Amanpour’s “God’s Jewish Warriors”: The Problem of Drawing Equivalencies between Mainstream and Marginal


In the evening, before I go to sleep, I enjoy listening to Rabbi Yaakov Spivak’s program on the Talkline Communications Network. Last week Rabbi Spivak expressed concern about a CNN program produced by Christiane Amanpour titled “God’s Jewish Warriors.” I posted a couple of critiques from CAMERA and HNN yesterday.

The three-part program—the other two being on Christians and Muslims—was an effort at painting religious zealots with the same sordid brush of extremism, intransigence, and violence. Rabbi Spivak was especially incensed by the equation of a small, marginal, and prosecuted group of individuals (violent Jewish extremists) with broad-based political movements whose ethnic and national representation are based on shedding Jewish blood. I am referring, of course, to Hamas, Fatah, Islamic Jihad, etc. etc. etc.

I finally had a chance to view the video online—I don’t have CNN at home—and felt the need to post. My main concern—and it is an incredibly important point—is that Jewish extremists are a marginalized group in Israeli society. If these zealot settlers had such immense political power, they never would have been forced out of Gaza. As we all know, they were. Further, when Jewish extremists commit acts of violence, they are tried in Israeli courts and face a prison sentence. On a political level, Jewish groups and parties that advocate violence against Palestinians, such as Kahanist organizations, are illegal in Israel.

Contrast this with the situation in Gaza, Judea and Samaria (or, the Occupied Territories, if you prefer). Among Palestinians, violent organizations are accepted as legitimate political entities. Indeed, in the last democratic elections held in Gaza, a majority of residents voted for Hamas, a party that openly calls for the murder of Jews in its platform. Political violence against Jews is accepted and encouraged. The perpetrators of these acts do not face any court sentence or condemnation by the broader society. To the contrary, terrorists are celebrated as heroes and martyrs in Palestine. This is not a minority view, this is the mainstream perspective.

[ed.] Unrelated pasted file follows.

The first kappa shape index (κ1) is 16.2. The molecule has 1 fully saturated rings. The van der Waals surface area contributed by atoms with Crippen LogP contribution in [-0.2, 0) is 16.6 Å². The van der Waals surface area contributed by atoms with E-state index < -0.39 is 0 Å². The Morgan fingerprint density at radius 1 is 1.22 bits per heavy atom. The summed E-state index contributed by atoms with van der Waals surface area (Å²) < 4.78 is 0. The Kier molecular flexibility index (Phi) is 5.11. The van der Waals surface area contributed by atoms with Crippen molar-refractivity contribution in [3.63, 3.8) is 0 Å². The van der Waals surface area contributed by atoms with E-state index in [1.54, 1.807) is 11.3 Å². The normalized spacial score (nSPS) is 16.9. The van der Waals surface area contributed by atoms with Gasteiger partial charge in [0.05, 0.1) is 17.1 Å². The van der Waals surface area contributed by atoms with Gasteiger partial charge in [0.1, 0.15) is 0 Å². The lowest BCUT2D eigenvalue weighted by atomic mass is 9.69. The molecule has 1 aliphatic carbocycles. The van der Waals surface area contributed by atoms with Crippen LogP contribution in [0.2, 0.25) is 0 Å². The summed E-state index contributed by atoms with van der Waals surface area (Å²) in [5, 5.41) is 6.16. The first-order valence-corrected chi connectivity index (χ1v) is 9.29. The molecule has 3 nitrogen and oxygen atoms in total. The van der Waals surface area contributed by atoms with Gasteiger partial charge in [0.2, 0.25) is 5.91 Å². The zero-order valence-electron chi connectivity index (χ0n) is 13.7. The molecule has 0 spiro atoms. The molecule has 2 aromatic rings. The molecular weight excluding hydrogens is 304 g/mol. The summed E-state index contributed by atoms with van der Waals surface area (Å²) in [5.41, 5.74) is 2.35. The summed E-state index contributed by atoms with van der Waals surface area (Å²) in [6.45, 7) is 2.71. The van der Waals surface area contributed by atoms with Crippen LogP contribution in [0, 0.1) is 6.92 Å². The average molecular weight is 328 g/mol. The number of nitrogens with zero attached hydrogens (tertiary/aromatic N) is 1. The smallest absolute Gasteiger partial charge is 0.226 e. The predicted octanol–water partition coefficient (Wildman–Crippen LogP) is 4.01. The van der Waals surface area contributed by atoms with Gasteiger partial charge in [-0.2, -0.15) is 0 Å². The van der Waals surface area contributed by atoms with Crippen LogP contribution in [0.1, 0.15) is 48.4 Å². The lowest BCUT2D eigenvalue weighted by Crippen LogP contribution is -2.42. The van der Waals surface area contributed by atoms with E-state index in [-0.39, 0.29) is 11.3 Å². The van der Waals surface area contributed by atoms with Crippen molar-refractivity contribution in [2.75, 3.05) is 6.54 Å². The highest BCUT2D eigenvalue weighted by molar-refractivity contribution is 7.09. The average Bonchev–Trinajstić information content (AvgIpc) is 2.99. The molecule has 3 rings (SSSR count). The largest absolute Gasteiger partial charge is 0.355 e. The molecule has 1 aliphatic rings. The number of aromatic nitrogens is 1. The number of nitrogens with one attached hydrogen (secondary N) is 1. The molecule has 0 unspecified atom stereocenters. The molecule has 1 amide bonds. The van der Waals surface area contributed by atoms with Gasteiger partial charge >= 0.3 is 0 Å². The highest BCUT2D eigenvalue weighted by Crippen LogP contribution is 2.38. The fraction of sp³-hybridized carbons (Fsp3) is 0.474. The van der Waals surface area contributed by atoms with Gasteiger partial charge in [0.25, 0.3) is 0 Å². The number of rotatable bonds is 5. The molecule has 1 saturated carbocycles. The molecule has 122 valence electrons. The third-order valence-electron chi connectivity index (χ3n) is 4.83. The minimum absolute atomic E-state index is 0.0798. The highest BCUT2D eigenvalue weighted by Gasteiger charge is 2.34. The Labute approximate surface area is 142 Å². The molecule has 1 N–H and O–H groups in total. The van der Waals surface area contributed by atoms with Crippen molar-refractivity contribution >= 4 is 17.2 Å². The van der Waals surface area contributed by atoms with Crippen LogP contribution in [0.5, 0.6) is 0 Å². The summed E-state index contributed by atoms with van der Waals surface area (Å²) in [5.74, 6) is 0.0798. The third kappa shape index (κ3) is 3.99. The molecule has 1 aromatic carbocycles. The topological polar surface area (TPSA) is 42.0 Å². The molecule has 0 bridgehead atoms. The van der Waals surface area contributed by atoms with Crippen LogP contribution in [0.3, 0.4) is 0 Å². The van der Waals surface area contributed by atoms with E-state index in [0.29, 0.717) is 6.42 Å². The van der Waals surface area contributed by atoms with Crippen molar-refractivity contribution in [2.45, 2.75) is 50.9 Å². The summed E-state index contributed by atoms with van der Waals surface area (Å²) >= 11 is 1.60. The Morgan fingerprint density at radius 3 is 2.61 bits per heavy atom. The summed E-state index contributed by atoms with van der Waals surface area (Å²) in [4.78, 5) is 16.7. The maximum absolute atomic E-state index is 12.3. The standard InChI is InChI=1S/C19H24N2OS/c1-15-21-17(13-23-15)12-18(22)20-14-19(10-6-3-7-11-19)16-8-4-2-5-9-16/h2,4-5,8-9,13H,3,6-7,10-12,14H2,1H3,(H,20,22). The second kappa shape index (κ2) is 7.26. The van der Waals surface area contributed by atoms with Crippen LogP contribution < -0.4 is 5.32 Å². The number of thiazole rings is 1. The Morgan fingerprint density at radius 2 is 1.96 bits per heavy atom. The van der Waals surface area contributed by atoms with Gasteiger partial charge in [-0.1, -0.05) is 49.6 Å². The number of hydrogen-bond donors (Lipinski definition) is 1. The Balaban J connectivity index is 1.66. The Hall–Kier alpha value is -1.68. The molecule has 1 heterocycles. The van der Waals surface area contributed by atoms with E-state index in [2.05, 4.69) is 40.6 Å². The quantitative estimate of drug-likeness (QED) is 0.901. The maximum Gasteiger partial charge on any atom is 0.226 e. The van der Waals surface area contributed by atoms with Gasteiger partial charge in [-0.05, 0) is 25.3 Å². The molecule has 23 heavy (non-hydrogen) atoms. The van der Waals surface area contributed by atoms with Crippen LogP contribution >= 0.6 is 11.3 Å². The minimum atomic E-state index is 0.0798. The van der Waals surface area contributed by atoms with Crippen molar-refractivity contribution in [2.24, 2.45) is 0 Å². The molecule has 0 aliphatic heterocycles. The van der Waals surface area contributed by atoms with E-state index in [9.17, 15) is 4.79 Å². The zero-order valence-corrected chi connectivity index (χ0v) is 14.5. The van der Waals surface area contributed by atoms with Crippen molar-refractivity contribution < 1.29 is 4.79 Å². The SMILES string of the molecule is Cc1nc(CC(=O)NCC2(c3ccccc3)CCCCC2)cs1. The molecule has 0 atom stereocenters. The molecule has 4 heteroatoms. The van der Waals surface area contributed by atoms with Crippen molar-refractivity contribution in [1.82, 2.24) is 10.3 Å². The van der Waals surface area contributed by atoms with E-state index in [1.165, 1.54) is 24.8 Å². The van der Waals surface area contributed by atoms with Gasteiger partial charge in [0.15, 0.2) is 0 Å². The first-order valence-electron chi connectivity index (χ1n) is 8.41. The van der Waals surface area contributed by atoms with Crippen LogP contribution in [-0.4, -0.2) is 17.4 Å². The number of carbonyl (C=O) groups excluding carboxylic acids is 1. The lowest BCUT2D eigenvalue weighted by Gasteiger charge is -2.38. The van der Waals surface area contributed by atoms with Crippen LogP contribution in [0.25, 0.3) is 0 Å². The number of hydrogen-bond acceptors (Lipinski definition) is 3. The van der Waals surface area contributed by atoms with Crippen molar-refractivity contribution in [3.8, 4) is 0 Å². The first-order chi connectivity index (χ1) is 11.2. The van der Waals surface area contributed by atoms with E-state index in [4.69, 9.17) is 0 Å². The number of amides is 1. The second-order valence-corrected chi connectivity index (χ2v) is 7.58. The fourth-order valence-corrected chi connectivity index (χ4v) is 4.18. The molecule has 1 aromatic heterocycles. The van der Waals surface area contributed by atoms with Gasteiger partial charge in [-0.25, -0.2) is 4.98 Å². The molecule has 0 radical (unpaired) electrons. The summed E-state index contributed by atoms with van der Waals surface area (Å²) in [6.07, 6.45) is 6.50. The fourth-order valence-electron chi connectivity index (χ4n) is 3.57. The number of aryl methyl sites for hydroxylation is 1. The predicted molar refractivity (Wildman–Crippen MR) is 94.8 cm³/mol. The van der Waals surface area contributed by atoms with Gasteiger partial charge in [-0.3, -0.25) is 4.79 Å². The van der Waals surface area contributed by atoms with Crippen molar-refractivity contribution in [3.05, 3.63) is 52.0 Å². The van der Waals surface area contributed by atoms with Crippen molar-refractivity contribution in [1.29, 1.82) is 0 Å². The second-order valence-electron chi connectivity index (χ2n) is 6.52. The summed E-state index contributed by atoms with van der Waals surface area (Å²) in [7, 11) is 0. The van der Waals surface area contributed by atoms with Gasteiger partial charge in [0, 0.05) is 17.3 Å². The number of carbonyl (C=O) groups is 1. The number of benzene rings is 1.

That’s why so many Jews are offended by the program. Not because it provides a glimpse into the world of Jewish zealots—whose actions are certainly open to criticism—but because the comparisons and equivalencies drawn are so inaccurate and inappropriate. These individuals and groups, while active and quite vocal, are a small minority in Israeli society. They certainly do not represent the mainstream. Palestinian militants terrorists, by contrast, do represent the mainstream.

I realize this makes many left-leaning folks uncomfortable because they want to think “deep down inside, we are all the same” or “we all want the same things out of life.” Well, truthfully, we are not the same and we do not want the same things. We are not guided by the same norms of behavior or the same conceptions of “the good.” The sooner people come to this realization, the better.

[For a refutation of the notion that material deprivation causes terrorism click here.]


One response »

  1. There is much to criticize in the documentary. One hardly knows where to start.